Don’t Get Ripped-Off on Heirloom Seeds
Heirloom seeds are all the rage among gardeners these days. Heirloom plants, for those who don’t already know, are older, non-hybrid plants. One advantage of heirloom plants are that they are bred for taste as opposed to modern hybrids which are bred for size, color, simultaneous maturity, and shelf-life. You see, if you are a gardener you want to plant tomato plants that produce tasty tomatoes that ripen throughout the growing season. This way you can have a continuing supply of fresh tomatoes and don’t get buried under a mountain of tomatoes that all ripen at once. If you are a commercial tomato producer you want tomatoes that all ripen at the same time so you can harvest a field all at once and be done with it. You also want tomatoes that are big and red so they look good in the grocery store; never mind that they are mealy and tasteless, that’s the consumer’s problem.
Another advantage of heirlooms over hybrids is that heirlooms produce seed that can be saved and replanted and this seed will reproduce true to type. With hybrids some of the seeds from a fruit may reproduce true to type, some of the seeds will produce plants like one or the other of the parent plants, and some of the seeds will be sterile. In other words, if you save hybrid seeds to replant, you have no idea what you will get.
So you can see why heirloom seeds are popular with gardeners with a survivalist mentality. Heirloom seeds are the only seeds that guarantee a continuing supply of viable seed over generations of planting.
Here’s the problem. A lot of seed companies are taking advantage of the heirloom seed craze to reap huge profits on some types of seed. Many of the seeds that companies have been selling for years are heirloom seeds, they just haven’t been labeled as such. So now these companies will take the same seed, put it in a package labeled “HEIRLOOM VARIETY”, and double the price. If you are not familiar with heirloom varieties, and you want to buy heirloom seeds, you may end up paying way more than you need to for your seed.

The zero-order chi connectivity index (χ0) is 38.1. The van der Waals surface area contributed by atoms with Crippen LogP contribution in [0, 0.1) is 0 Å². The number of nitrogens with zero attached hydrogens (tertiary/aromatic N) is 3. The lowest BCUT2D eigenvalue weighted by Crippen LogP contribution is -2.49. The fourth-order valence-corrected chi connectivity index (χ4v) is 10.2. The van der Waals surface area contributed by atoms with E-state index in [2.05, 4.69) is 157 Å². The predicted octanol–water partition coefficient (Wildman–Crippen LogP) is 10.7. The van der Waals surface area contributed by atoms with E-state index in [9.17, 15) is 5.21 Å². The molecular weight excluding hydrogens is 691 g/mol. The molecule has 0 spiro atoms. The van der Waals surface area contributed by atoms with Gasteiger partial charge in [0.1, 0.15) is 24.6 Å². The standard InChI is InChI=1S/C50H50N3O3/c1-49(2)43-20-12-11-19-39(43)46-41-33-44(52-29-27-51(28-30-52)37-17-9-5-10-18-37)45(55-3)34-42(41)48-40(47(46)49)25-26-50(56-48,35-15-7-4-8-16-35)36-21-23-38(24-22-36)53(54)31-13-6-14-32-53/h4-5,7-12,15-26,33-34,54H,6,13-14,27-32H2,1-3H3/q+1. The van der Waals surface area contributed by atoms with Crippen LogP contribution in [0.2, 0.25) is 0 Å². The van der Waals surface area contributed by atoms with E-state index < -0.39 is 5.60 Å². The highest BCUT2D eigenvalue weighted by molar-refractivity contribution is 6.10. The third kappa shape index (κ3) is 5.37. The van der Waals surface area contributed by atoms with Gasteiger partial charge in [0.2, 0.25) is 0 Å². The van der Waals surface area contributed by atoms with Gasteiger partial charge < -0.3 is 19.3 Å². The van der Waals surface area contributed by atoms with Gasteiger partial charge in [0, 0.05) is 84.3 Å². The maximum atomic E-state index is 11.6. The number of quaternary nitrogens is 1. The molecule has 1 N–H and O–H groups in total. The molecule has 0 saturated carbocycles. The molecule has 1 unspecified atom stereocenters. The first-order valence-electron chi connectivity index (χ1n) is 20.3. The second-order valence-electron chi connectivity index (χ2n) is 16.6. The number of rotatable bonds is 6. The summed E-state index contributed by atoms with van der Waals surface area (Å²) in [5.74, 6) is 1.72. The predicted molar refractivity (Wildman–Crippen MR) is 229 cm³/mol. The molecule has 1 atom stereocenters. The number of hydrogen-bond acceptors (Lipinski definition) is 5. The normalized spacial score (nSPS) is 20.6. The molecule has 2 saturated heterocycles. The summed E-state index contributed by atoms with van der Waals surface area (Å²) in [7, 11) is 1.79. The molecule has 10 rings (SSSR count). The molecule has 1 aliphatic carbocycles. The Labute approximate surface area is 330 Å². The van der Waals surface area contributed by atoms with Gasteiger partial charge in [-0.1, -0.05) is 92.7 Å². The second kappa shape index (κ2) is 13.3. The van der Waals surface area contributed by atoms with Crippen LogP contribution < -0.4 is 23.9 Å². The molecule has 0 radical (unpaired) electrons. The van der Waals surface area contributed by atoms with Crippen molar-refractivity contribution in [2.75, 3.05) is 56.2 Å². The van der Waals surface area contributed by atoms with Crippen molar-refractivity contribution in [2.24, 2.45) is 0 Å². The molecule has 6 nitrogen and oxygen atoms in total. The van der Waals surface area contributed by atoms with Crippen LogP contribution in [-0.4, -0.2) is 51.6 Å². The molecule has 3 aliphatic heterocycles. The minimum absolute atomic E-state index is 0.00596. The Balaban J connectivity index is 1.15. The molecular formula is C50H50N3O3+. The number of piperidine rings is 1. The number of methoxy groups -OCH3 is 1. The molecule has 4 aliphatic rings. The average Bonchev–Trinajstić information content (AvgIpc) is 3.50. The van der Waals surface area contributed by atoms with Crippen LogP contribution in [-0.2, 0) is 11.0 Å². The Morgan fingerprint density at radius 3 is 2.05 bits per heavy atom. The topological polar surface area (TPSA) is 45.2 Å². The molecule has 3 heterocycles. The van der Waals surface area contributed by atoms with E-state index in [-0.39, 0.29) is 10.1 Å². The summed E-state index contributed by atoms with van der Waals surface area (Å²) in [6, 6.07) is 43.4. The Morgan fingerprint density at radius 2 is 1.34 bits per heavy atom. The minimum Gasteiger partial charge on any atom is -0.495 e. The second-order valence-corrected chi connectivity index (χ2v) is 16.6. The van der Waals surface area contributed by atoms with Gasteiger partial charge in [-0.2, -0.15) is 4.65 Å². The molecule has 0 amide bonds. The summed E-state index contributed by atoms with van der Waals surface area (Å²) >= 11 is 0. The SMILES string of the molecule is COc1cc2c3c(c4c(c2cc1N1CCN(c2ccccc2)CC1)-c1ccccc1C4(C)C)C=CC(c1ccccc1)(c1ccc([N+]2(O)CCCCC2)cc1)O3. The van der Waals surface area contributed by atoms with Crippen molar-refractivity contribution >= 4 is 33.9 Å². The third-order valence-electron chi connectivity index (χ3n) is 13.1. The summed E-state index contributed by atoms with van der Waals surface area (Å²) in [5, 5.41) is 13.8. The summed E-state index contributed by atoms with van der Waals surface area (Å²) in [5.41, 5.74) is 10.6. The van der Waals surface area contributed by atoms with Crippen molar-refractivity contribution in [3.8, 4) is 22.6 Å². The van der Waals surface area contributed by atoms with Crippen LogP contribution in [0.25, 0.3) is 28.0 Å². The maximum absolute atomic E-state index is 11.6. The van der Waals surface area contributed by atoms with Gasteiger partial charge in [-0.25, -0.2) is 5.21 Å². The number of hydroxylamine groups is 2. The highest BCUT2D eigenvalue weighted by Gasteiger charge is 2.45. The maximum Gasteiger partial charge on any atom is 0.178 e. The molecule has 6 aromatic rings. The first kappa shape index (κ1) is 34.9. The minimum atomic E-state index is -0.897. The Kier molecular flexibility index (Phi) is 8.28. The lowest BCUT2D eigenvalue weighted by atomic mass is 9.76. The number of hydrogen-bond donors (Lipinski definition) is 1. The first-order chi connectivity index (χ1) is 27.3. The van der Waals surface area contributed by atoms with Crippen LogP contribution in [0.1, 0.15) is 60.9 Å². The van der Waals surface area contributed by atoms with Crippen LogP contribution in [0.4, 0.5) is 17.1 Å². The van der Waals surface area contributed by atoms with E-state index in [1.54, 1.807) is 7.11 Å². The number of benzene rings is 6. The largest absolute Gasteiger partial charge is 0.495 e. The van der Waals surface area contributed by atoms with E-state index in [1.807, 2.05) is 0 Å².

Here are a few examples of heirlooms that you can get for way below “heirloom” price.
Blue Lake 274 Bush Green Bean
This is a classic example. When you see a name like “Blue Lake 274” the first thing that comes to mind is that this must be some hybrid creation of modern agri-science. Not the case at all. The Blue Lake was developed by selective breeding from pole beans about fifty years ago. I plant it every year and it produces scads of great tasting green beans. I put up about twenty-five quarts of Blue Lakes off of one 3 foot by 25 foot bed. One popular heirloom seed dealer sells 40 to 60 seeds for $2.00. My local feed store sells them for $3.00 per pound. Pictured below: top, Blue Lake 274 seed; bottom, Blue Lakes growing in my garden
Pink Eyed Purple Hull Pea
The Pink Eyed Purple Hull is a favorite Southern field pea. You can’t go much better than a plate full of purple hulls, some cornbread, and a mess of collard greens. One on-line retailer of heirloom seeds sells these for $2.35 per once. My local feed store sells them without the heirloom label for $2.50 per pound. Pictured below: Pink Eyed Purple Hull seeds